Google removes controversial Slavery Simulator game amid Brazil outrage
A controversial game named Slavery Simulator has been removed from Google’s app store following a significant backlash in Brazil. The app, developed by Magnus Games, was launched on April 20 and allowed players to “buy and sell” black characters. The game was downloaded over 1,000 times before being taken down.
Brazil is a nation grappling with the legacy of slavery, which was only abolished in 1888. The game’s description claimed that users could “exchange, buy and sell slaves” and even inflict various forms of torture on black characters. Images from the game showed users being given the choice to either free the enslaved characters or use them for personal gain, preventing the abolition of slavery and accumulating wealth.
Upon removal, the game had a rating of four out of five stars. One review stated: “Great game to pass the time. But I think it lacked more torture options.”
Outrage ensued on social media in Brazil, with several high-profile politicians calling for greater accountability from tech companies. Renata Souza, a black activist and regional politician from Rio de Janeiro, tweeted: “Blatant racism. The image illustrating the game has a white man surrounded by black men. It is absurdly violent. Google and the developer must answer for this crime of hatred and racism.”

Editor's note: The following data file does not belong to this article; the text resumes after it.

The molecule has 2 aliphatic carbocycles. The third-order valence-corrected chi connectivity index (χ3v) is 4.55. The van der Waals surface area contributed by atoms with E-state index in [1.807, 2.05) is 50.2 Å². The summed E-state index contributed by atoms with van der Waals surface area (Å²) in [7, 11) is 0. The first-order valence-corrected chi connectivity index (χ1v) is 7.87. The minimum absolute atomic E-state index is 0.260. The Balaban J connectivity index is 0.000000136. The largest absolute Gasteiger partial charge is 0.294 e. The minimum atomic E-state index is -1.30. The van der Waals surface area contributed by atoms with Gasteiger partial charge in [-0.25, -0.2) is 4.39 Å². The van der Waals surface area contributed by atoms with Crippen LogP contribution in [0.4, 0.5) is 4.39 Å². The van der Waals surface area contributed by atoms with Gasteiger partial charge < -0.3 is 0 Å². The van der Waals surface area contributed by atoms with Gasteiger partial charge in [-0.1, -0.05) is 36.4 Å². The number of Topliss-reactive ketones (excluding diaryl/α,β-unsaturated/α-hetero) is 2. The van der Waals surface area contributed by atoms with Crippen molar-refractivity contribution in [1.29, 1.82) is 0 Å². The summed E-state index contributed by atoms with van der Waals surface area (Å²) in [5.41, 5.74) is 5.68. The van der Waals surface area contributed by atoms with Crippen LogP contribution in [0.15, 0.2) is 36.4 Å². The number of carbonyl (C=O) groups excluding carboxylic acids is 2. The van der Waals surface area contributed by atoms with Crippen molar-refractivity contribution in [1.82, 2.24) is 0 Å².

Denise Pessoa, a lawmaker from the ruling PT political party, expressed her disbelief on Twitter: “IT IS ABSURD that a game that spreads cruelty and hate speech against black people is available. Our country was built with the blood of the black population. People were killed, and tortured. A ‘Slavery Simulator’ is no joke.”
Brazil’s Public Prosecutor’s office has opened an investigation into how the game, called Simulador de Escravidão in Portuguese, was allowed on the Google Play Store. The Ministry for Racial Equality has scheduled a meeting with Google to develop “anti-racist content moderation” policies and stated that the developers would be held legally responsible, reports BBC News.
A Google spokesperson told the BBC that the Play Store prohibits “apps that promote violence or incite hatred against individuals or groups based on race or ethnic origin, or that depict or promote gratuitous violence or other dangerous activities.” They added, “When violations are found, we take appropriate action.”
Magnus Games did not provide a comment when contacted by the BBC. Still, the description of the game states that it was “crafted solely for amusement purposes. Our studio rejects any form of slavery. The content in the game is fictional and not linked to specific historical occurrences. All resemblances are unintentional.”
Historically, more than four million enslaved individuals were transported to Brazil. In 1822, the country’s population was 3.5 million, of which 1.5 million were enslaved people.
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